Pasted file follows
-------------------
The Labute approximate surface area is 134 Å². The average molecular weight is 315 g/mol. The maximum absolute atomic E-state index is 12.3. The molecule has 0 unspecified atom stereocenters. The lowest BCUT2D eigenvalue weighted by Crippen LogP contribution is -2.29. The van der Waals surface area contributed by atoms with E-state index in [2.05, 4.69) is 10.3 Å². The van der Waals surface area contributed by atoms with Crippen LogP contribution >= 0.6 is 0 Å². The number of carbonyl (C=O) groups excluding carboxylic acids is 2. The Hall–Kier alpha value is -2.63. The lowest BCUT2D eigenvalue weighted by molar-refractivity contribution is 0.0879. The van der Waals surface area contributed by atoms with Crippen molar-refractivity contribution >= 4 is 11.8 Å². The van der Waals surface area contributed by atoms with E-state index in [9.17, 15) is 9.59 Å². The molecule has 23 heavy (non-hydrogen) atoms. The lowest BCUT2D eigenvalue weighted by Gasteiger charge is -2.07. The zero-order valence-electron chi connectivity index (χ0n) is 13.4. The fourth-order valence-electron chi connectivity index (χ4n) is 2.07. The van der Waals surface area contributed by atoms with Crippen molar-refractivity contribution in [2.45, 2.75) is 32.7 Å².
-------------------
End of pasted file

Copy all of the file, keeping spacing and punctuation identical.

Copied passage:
The Labute approximate surface area is 134 Å². The average molecular weight is 315 g/mol. The maximum absolute atomic E-state index is 12.3. The molecule has 0 unspecified atom stereocenters. The lowest BCUT2D eigenvalue weighted by Crippen LogP contribution is -2.29. The van der Waals surface area contributed by atoms with E-state index in [2.05, 4.69) is 10.3 Å². The van der Waals surface area contributed by atoms with Crippen LogP contribution >= 0.6 is 0 Å². The number of carbonyl (C=O) groups excluding carboxylic acids is 2. The Hall–Kier alpha value is -2.63. The lowest BCUT2D eigenvalue weighted by molar-refractivity contribution is 0.0879. The van der Waals surface area contributed by atoms with Crippen molar-refractivity contribution >= 4 is 11.8 Å². The van der Waals surface area contributed by atoms with E-state index in [9.17, 15) is 9.59 Å². The molecule has 23 heavy (non-hydrogen) atoms. The lowest BCUT2D eigenvalue weighted by Gasteiger charge is -2.07. The zero-order valence-electron chi connectivity index (χ0n) is 13.4. The fourth-order valence-electron chi connectivity index (χ4n) is 2.07. The van der Waals surface area contributed by atoms with Crippen molar-refractivity contribution in [2.45, 2.75) is 32.7 Å².